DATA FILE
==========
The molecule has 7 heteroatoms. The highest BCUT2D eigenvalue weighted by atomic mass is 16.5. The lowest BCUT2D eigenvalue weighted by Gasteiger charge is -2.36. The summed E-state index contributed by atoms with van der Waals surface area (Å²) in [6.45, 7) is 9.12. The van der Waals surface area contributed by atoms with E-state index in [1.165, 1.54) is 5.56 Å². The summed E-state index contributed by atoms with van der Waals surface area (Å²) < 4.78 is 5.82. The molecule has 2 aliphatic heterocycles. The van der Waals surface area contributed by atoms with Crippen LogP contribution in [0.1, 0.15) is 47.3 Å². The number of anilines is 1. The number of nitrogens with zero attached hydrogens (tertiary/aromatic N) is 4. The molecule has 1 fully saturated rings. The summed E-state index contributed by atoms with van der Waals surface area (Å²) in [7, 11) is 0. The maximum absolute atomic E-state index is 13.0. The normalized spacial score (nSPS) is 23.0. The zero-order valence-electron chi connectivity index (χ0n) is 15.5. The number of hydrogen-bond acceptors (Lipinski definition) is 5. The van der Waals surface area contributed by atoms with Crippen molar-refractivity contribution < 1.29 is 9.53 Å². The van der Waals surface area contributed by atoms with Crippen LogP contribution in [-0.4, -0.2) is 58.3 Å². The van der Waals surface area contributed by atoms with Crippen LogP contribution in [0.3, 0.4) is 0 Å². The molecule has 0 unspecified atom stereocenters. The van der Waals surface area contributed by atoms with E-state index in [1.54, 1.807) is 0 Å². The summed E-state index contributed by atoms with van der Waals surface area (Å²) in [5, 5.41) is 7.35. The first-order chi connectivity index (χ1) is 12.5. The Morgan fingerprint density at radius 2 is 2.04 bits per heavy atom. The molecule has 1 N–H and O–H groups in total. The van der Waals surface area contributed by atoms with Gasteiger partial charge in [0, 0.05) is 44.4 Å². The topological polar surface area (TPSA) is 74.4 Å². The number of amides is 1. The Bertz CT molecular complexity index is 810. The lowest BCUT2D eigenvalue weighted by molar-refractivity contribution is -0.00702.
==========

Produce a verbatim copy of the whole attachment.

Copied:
The molecule has 7 heteroatoms. The highest BCUT2D eigenvalue weighted by atomic mass is 16.5. The lowest BCUT2D eigenvalue weighted by Gasteiger charge is -2.36. The summed E-state index contributed by atoms with van der Waals surface area (Å²) in [6.45, 7) is 9.12. The van der Waals surface area contributed by atoms with E-state index in [1.165, 1.54) is 5.56 Å². The summed E-state index contributed by atoms with van der Waals surface area (Å²) < 4.78 is 5.82. The molecule has 2 aliphatic heterocycles. The van der Waals surface area contributed by atoms with Crippen LogP contribution in [0.1, 0.15) is 47.3 Å². The number of anilines is 1. The number of nitrogens with zero attached hydrogens (tertiary/aromatic N) is 4. The molecule has 1 fully saturated rings. The summed E-state index contributed by atoms with van der Waals surface area (Å²) in [7, 11) is 0. The maximum absolute atomic E-state index is 13.0. The normalized spacial score (nSPS) is 23.0. The zero-order valence-electron chi connectivity index (χ0n) is 15.5. The number of hydrogen-bond acceptors (Lipinski definition) is 5. The van der Waals surface area contributed by atoms with Crippen molar-refractivity contribution < 1.29 is 9.53 Å². The van der Waals surface area contributed by atoms with Crippen LogP contribution in [-0.4, -0.2) is 58.3 Å². The van der Waals surface area contributed by atoms with Crippen LogP contribution in [0.3, 0.4) is 0 Å². The molecule has 0 unspecified atom stereocenters. The van der Waals surface area contributed by atoms with E-state index in [1.54, 1.807) is 0 Å². The summed E-state index contributed by atoms with van der Waals surface area (Å²) in [5, 5.41) is 7.35. The first-order chi connectivity index (χ1) is 12.5. The Morgan fingerprint density at radius 2 is 2.04 bits per heavy atom. The molecule has 1 N–H and O–H groups in total. The van der Waals surface area contributed by atoms with Gasteiger partial charge in [0, 0.05) is 44.4 Å². The topological polar surface area (TPSA) is 74.4 Å². The number of amides is 1. The Bertz CT molecular complexity index is 810. The lowest BCUT2D eigenvalue weighted by molar-refractivity contribution is -0.00702.